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Millennials and Hotels

Hotel Brands: Millennials Are Not What You Think

One of the biggest demographic trends in the hospitality arena is targeting millennials, a generation that seeks out “experience-based” travel opportunities.

From leveraging new mobile innovations to offering more dynamic lobbies for networking, many hotel brands are wisely investing in a new technology and marketing efforts to influence this generation.

Of course, the perception of millennials may not always be what hotel brands think. Although what we often think of millennials as a cohort of people who continually pursue, and invest in authentic experiences, this can reinforce a one-dimensional perception of this generation.

Reality is much more complex.

As highlighted in this recent Marketplace article, millennials are the largest and most diverse generation of Americans, with about 19 percent of them identifying as Latino or Hispanic, 13 percent as black or African-American and six percent as Asian-American.

Adding further to this complexity, a new study shows that many minority millennials lack financial security, and most are actually “losing confidence in the American narrative of pulling yourself up by your bootstraps.”

With this new information in mind, hotel brands may consider new approaches to actually getting to know – and more effectively targeting – millennials in ways that meet their lifestyle and financial expectations. This could include creating more offers and discounts, or even barter arrangements with the more influential millennials on Instagram.

The core takeaway is that everything is not always what it seems. With this in mind, it’s best to invest in strategies that can you help you to better understand this diverse group, then developing the right approaches to influence their booking behaviors.

Hoteliers Appeal to ‘Digital Natives’ with PR-Worthy Innovations

Marriott International recently made headlines with the announcement that it is test launching a new virtual reality system at the New York Marriott Marquis in Times Square and the London Marriott Hotel Park Lane.

Named “VRoom Service,” this new system allows guests to test out a Samsung Gear VR headset for 24 hours in their rooms. The virtual-reality content is comprised of 360-degree 3D videos that take viewers to “Chile’s Andes Mountains, an ice-cream shop in Rwanda and Beijing’s bustling streets.”

On the surface, this seems like an example of today’s PR efforts to come up with the most innovative ideas – in the vein of robotic butlers and other “out of the box” technological services.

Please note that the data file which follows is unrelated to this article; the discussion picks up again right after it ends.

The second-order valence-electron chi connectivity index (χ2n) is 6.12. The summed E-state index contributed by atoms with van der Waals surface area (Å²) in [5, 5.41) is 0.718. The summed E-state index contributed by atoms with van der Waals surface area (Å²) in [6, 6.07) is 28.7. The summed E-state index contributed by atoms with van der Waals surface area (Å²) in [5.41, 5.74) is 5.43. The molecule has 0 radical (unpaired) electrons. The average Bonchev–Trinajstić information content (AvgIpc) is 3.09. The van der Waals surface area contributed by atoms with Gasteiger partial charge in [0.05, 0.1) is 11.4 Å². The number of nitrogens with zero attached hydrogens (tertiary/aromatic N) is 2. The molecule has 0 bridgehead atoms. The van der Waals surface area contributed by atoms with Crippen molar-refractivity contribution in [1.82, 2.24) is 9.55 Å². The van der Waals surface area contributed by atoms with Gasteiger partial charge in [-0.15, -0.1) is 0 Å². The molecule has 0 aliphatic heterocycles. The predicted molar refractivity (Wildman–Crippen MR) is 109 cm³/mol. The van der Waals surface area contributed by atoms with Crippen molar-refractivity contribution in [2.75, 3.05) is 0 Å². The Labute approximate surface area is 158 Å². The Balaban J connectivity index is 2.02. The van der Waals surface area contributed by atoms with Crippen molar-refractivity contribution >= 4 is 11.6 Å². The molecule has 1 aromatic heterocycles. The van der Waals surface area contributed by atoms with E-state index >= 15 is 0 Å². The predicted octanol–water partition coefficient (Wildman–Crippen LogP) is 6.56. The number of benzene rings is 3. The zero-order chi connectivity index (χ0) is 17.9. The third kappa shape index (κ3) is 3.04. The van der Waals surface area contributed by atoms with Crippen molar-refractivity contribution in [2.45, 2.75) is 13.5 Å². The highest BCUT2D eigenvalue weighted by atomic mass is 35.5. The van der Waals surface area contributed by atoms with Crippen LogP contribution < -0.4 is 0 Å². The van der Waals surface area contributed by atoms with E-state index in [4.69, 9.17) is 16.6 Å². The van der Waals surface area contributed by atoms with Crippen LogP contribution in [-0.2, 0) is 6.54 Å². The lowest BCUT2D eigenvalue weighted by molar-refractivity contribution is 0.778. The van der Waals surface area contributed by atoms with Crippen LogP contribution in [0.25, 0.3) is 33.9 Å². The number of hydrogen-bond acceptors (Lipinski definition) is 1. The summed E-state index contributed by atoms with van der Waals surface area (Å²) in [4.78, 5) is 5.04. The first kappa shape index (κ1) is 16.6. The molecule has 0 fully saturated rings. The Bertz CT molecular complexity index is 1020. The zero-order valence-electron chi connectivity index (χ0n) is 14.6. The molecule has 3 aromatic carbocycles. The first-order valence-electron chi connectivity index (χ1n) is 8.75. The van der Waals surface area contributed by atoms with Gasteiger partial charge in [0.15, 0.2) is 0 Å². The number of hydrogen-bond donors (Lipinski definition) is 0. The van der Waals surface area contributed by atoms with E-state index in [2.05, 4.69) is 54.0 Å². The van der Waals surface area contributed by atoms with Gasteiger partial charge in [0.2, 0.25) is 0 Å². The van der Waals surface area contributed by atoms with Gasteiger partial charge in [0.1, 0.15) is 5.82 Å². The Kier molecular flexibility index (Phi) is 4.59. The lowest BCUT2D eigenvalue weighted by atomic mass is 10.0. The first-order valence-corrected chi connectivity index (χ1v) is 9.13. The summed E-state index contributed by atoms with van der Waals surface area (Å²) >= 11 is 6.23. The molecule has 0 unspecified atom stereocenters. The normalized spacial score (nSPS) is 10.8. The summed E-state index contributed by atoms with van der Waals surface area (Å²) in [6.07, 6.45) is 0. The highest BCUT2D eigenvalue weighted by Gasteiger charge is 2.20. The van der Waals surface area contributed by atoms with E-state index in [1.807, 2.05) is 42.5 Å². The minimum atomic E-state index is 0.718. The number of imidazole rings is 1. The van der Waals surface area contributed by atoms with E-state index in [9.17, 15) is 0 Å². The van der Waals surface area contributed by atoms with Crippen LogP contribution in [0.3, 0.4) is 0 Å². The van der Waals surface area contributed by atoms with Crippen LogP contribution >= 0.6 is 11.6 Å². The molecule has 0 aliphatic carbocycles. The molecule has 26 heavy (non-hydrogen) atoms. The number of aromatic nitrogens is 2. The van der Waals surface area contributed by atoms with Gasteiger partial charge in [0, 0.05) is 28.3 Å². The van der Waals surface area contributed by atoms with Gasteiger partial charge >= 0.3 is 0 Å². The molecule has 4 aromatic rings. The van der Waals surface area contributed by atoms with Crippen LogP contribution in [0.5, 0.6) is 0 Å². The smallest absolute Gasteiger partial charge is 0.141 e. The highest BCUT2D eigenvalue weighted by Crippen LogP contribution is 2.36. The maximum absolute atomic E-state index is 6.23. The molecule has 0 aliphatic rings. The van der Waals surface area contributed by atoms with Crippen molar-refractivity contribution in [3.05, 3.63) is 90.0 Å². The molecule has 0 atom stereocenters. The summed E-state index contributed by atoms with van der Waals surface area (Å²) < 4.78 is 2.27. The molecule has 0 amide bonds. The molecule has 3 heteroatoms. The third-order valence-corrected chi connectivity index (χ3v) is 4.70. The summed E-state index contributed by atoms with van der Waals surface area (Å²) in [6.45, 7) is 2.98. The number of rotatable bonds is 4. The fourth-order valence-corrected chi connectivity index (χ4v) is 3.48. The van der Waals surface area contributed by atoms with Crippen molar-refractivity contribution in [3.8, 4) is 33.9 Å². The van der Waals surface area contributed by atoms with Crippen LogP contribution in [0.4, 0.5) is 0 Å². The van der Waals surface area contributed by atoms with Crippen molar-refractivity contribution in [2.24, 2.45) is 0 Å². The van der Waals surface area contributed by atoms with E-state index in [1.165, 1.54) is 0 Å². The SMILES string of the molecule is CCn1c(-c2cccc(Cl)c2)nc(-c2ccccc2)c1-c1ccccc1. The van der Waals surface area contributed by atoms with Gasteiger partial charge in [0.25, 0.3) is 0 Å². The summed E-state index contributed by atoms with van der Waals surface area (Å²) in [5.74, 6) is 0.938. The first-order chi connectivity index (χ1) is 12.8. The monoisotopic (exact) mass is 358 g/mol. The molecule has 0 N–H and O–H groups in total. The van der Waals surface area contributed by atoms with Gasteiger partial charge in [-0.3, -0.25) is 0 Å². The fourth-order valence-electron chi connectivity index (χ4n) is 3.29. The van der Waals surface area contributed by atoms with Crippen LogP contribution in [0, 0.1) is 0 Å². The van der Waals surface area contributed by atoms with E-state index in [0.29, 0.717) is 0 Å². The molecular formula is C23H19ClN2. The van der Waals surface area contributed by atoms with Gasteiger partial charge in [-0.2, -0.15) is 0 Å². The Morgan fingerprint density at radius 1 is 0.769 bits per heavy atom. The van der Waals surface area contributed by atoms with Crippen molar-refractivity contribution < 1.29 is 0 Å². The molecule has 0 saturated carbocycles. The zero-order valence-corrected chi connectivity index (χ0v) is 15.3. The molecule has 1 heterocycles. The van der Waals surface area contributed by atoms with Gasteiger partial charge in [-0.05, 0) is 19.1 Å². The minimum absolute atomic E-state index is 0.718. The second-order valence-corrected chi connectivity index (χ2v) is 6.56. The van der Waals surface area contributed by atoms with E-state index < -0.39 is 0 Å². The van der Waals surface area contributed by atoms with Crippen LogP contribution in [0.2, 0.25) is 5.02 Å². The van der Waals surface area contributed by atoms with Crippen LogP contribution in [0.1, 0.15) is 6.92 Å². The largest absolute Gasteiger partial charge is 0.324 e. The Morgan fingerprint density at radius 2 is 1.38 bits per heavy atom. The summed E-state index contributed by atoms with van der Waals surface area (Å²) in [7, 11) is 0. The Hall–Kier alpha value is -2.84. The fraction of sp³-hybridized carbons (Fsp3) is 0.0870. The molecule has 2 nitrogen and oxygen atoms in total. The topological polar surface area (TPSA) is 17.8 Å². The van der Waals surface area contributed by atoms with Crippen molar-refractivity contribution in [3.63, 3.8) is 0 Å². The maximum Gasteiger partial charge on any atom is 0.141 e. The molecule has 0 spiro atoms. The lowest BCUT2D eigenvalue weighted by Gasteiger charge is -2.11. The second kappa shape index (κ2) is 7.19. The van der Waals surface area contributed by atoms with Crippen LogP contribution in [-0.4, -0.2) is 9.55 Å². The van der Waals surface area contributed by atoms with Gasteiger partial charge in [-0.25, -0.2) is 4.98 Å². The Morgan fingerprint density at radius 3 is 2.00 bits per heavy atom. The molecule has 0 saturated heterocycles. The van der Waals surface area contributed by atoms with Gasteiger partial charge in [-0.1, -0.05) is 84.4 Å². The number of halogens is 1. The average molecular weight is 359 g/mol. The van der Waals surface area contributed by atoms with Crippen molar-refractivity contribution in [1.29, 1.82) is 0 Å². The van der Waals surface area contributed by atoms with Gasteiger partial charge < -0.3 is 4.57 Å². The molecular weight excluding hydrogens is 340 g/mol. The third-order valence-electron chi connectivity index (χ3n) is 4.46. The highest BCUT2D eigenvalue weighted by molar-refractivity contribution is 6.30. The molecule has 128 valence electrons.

However, this effort is different.

When asked why the hotelier is undergoing this product test, Marriott pointed to the need to appeal to ‘digital natives.’ Many people in this demographic fall into the Millennial category, who are very digitally focused and highly connected.

As we have highlighted before, there are many considerations when creating innovations that will when appeal to Millennials. For example, travel planning should incorporate several key features important to this segment of travelers. This could include digital check-in and checkout, and intelligent voice-based searches that understand the rules of the today’s web searching capabilities.

What about virtual reality? Perhaps so … or perhaps not? However, these considerations are critical for truly appealing to and building long-standing loyalty with this generation.

We all know that Millennials will continue to aggressively adopt new and disruptive innovations long before the traditional traveler.  So, to attract Millennials, hoteliers need to provide innovations that meet their diverse needs, which may expand beyond virtual reality.

Millennials Vs. Baby Boomers: The Balancing Act for Hospitality Providers

The topic of catering to the millennial guest is something that is usually top of mind for hoteliers. In many ways, this generation is driving hospitality providers to embrace new innovations, which ultimately benefit all guests.

However, is catering exclusively to the millennial guest a smart business strategy?

It is easy to forget that those individuals over 50 years old, the “baby boomers,” hold the majority of our nation’s wealth. As such, hoteliers should consider the technology adoption challenges that come with this extremely influential demographic.

The reality is that a hotel’s IT plan should have varying degrees of technology to cater to both generations. For example, at check-in, while some millennials want to check-in with a mobile app, boomers might simply want to interact with a human.

In addition, a millennial might find it easier to use a social media tool – like Yelp – for dinner recommendations and reservations, while again, a boomer might prefer gaining these insights from a human concierge.

Of course, the technology adoption differences between these generations are not always black and white. Many boomers are tech savvy, and there are millennials who prefer human interactions.

This points to the need to offer a wide-variety of services that cover both the innovation and human elements of guest interaction. By taking this approach, you can offer a frictionless guest experience based on many services.

While the digital world has disrupted traditional methods of doing business, this does not mean that the old ways of engaging with guests – especially the 50-plus generation – are no longer effective.

Putting all your eggs in one demographic basket may not be the best approach.